A bearing arrangement according to the present invention is shown in FIG. 2 in connection with a mechanism of the type illustrated in FIG. 1. Corresponding components of the mechanism are designated by the same numerals. As is clearly evident from a comparison of FIGS. 1 and 2, the primary differences between these two arrangements resides in the manner in which the wrist pin 26 is connected to the connecting rod 22. In the arrangement shown in FIG. 2 wrist pin 26 is supported within the upper end of connecting rod 22 by a pair of bearings 32. With this arrangement it is apparent that bearings 32 permit wrist pin 26 to rotate relative to connecting rod 22. At one end of wrist pin 26 there is secured a sprocket 34 connected by a chain 36 with a sprocket 38 on the crank 20 of shaft 12.
It will be observed that in the arrangement illustrated in FIG. 2 wrist pin 26 is rotated simultaneously with crankshaft 12. Thus, the inner races of bearings 30,32 are rotated continuously relative to the outer races of these bearings as long as the crankshaft 12 is rotated. Thus, even though the bearings 30,32 are subjected to a static vertical load, the continuous rotation of the inner races of these bearings relative to the outer races of these bearings permits the lubricant to circulate throughout the circumferential extent of the bearing races and failure of the bearings is avoided.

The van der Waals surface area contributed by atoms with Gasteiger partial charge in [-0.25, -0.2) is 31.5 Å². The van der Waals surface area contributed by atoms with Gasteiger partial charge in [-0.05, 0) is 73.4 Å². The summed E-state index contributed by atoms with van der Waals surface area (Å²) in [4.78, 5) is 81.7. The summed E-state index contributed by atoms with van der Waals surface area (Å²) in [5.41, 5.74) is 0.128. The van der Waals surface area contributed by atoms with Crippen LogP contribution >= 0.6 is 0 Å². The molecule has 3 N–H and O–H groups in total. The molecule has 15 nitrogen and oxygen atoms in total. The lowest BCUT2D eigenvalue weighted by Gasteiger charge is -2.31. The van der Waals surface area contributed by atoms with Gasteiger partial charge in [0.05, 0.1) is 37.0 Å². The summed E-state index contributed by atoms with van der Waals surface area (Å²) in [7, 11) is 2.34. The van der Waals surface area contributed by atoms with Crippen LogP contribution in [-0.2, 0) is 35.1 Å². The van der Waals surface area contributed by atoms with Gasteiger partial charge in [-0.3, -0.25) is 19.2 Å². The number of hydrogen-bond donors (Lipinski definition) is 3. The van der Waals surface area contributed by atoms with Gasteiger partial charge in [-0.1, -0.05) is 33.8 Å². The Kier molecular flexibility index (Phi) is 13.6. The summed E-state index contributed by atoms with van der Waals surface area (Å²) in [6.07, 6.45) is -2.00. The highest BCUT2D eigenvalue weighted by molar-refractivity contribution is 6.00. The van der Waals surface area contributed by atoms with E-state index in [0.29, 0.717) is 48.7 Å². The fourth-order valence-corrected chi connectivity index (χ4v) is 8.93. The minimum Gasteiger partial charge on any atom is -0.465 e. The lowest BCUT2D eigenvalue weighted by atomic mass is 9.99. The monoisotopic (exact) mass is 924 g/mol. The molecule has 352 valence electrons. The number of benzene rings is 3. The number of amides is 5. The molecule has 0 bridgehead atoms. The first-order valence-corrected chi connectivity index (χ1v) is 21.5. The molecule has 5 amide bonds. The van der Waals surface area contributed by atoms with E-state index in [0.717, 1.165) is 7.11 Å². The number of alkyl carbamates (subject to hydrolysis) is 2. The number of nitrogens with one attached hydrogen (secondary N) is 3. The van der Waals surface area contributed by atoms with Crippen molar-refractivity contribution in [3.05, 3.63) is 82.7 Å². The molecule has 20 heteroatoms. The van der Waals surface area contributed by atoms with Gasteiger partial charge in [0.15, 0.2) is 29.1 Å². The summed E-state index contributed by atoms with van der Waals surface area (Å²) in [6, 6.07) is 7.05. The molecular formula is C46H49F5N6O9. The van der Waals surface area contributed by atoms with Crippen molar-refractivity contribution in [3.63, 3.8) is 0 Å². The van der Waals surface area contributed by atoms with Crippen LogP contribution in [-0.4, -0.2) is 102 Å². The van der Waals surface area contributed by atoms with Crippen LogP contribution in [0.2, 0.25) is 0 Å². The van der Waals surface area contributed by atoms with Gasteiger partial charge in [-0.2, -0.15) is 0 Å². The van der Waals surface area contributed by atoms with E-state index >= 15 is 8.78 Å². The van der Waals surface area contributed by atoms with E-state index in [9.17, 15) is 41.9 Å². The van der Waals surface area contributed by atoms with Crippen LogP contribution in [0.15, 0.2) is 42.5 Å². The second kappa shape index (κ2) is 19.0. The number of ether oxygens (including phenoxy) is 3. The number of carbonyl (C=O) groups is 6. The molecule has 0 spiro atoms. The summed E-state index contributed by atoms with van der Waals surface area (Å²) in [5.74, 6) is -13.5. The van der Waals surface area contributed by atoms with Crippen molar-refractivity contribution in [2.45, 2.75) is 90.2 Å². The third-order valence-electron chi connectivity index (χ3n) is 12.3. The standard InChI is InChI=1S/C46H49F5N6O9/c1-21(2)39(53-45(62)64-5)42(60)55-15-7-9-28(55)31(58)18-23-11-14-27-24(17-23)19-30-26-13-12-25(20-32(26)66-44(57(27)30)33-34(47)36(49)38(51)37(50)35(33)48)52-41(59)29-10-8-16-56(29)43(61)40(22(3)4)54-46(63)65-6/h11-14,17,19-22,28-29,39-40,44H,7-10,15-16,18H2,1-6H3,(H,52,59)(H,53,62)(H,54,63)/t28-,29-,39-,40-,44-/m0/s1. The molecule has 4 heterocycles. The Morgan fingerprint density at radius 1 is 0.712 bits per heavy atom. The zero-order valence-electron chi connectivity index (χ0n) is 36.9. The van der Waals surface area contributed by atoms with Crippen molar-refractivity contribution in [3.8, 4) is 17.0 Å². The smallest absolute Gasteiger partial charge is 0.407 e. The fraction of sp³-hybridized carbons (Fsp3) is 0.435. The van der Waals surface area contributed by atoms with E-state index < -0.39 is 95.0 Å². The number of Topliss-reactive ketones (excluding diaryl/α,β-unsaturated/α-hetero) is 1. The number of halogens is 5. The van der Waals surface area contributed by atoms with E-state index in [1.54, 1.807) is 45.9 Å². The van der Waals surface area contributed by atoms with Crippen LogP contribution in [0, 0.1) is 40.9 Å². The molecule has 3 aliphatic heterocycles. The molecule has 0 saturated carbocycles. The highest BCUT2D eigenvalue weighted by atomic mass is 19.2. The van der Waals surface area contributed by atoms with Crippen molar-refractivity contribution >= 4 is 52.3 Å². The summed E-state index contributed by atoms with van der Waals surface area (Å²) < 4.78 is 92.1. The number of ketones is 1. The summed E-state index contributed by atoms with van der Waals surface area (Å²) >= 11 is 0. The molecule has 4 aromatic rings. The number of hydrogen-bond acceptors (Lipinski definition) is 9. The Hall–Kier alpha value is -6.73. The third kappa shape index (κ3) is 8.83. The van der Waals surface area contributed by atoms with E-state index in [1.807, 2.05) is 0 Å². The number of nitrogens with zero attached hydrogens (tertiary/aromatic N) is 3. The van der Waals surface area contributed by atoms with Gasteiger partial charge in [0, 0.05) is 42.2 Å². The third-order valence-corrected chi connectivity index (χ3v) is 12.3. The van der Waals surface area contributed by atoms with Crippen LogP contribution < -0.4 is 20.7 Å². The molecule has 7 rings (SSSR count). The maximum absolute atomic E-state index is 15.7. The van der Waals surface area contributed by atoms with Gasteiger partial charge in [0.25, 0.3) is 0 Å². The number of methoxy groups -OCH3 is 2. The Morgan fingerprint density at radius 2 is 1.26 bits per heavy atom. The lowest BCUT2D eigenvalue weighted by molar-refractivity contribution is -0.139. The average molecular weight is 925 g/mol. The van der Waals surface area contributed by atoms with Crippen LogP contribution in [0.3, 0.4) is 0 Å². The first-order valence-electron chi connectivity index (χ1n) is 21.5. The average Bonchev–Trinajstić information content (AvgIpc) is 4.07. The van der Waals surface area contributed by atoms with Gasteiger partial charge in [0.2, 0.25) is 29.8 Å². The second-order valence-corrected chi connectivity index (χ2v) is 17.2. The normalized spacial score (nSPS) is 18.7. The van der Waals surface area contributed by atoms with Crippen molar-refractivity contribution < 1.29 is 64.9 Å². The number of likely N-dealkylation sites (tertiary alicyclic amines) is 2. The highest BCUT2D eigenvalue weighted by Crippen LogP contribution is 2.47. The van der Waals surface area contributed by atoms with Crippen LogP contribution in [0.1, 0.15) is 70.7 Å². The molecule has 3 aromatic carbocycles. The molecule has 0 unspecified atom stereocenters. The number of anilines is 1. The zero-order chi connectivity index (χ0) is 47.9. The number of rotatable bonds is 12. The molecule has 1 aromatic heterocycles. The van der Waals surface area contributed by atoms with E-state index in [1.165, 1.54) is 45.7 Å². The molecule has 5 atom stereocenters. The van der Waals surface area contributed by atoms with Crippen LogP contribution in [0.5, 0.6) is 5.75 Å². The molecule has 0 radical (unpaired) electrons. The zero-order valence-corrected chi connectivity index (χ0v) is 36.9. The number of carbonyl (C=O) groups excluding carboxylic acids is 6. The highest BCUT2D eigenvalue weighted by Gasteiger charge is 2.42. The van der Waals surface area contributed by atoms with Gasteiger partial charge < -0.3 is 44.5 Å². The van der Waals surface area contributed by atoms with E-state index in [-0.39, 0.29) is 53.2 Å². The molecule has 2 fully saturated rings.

|Cited Patent||Filing date||Publication date||Applicant||Title|
|US684819 *||Jun 13, 1899||Oct 22, 1901||John C Henderson||Operating mechanism for valves.|
|US2652728 *||Dec 19, 1949||Sep 22, 1953||Kiekhaefer Elmer C||Crankshaft, piston, and connecting rod for internal-combustion engines|
|AT190740B *||Title not available|
|Citing Patent||Filing date||Publication date||Applicant||Title|
|US6745638||Jan 12, 2000||Jun 8, 2004||Wafios Aktiengesellschaft||Device mounted onto a slider crank for generating a displacement of a part mounted onto the slide in relation to the latter|
|US8033245 *||Feb 12, 2004||Oct 11, 2011||Applied Materials, Inc.||Substrate support bushing|
|US8216422 *||Jul 10, 2012||Applied Materials, Inc.||Substrate support bushing|
|US20050050972 *||Jun 8, 2004||Mar 10, 2005||Werner Godtner||Device connected to a crank for moving a part mounted on a slider relative thereto|
|US20050180737 *||Feb 12, 2004||Aug 18, 2005||Applied Materials, Inc.||Substrate support bushing|
|US20050220604 *||Jan 27, 2005||Oct 6, 2005||Applied Materials, Inc.||Substrate support bushing|
|EP0980727A2 *||Jul 21, 1999||Feb 23, 2000||WAFIOS Aktiengesellschaft||Device connected to a crank for moving a part mounted on a slider relative thereto|
|WO2001051234A1 *||Jan 12, 2000||Jul 19, 2001||Wafios Aktiengesellschaft||Device mounted onto a slider crank for generating a displacement of a part mounted onto the slide in relation to the latter|
|U.S. Classification||74/44, 74/467|
|International Classification||F16H21/18, F16C5/00, F16C9/02|
|Cooperative Classification||Y10T74/18208, Y10T74/19991, F16H21/18, F16H57/04|
|European Classification||F16H21/18, F16H57/04|
|Jul 25, 1983||AS||Assignment|
Owner name: LAMB TECHNICON CORP.
Free format text: CHANGE OF NAME;ASSIGNOR:F. JOS. LAMB COMPANY;REEL/FRAME:004165/0313
Effective date: 19801217